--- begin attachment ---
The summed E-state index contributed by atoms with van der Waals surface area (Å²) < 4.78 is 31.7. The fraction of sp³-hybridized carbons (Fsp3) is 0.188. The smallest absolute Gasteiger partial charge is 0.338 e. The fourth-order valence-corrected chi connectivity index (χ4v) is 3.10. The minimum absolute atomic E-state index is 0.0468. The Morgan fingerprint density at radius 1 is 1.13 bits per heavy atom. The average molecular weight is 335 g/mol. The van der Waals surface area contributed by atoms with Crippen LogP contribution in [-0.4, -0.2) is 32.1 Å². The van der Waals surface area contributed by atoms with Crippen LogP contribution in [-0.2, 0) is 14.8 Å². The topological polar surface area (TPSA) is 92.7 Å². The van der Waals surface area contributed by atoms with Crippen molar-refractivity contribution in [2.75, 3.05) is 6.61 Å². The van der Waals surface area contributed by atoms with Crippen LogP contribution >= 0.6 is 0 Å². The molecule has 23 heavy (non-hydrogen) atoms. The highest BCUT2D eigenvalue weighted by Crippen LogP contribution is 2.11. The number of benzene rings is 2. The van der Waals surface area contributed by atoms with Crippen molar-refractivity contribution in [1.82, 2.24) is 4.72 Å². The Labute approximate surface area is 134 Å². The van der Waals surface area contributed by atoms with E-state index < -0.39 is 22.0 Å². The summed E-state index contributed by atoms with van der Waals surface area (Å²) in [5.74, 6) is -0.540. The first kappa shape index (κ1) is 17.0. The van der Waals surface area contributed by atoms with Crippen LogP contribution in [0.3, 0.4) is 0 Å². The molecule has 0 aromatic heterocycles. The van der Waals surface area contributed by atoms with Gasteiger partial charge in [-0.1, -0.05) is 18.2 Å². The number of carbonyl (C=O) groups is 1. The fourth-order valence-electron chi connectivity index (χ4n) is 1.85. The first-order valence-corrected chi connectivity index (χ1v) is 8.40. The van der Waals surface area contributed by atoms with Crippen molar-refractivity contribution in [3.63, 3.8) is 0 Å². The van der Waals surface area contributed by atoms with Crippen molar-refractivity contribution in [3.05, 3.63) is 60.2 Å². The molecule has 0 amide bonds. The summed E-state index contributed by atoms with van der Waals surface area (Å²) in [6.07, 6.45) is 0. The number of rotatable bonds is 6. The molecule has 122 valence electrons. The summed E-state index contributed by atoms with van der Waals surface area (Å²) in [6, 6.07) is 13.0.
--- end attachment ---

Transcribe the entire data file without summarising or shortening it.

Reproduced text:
The summed E-state index contributed by atoms with van der Waals surface area (Å²) < 4.78 is 31.7. The fraction of sp³-hybridized carbons (Fsp3) is 0.188. The smallest absolute Gasteiger partial charge is 0.338 e. The fourth-order valence-corrected chi connectivity index (χ4v) is 3.10. The minimum absolute atomic E-state index is 0.0468. The Morgan fingerprint density at radius 1 is 1.13 bits per heavy atom. The average molecular weight is 335 g/mol. The van der Waals surface area contributed by atoms with Crippen LogP contribution in [-0.4, -0.2) is 32.1 Å². The van der Waals surface area contributed by atoms with Crippen LogP contribution in [-0.2, 0) is 14.8 Å². The topological polar surface area (TPSA) is 92.7 Å². The van der Waals surface area contributed by atoms with Crippen molar-refractivity contribution in [2.75, 3.05) is 6.61 Å². The van der Waals surface area contributed by atoms with Crippen LogP contribution >= 0.6 is 0 Å². The molecule has 23 heavy (non-hydrogen) atoms. The highest BCUT2D eigenvalue weighted by Crippen LogP contribution is 2.11. The number of benzene rings is 2. The van der Waals surface area contributed by atoms with Crippen molar-refractivity contribution in [1.82, 2.24) is 4.72 Å². The Labute approximate surface area is 134 Å². The van der Waals surface area contributed by atoms with E-state index < -0.39 is 22.0 Å². The summed E-state index contributed by atoms with van der Waals surface area (Å²) in [5.74, 6) is -0.540. The first kappa shape index (κ1) is 17.0. The van der Waals surface area contributed by atoms with Crippen LogP contribution in [0.3, 0.4) is 0 Å². The molecule has 0 aromatic heterocycles. The van der Waals surface area contributed by atoms with Gasteiger partial charge in [-0.1, -0.05) is 18.2 Å². The number of carbonyl (C=O) groups is 1. The fourth-order valence-electron chi connectivity index (χ4n) is 1.85. The first-order valence-corrected chi connectivity index (χ1v) is 8.40. The van der Waals surface area contributed by atoms with Crippen molar-refractivity contribution in [3.63, 3.8) is 0 Å². The van der Waals surface area contributed by atoms with Crippen molar-refractivity contribution in [3.05, 3.63) is 60.2 Å². The molecule has 0 amide bonds. The summed E-state index contributed by atoms with van der Waals surface area (Å²) in [6.07, 6.45) is 0. The number of rotatable bonds is 6. The molecule has 122 valence electrons. The summed E-state index contributed by atoms with van der Waals surface area (Å²) in [6, 6.07) is 13.0.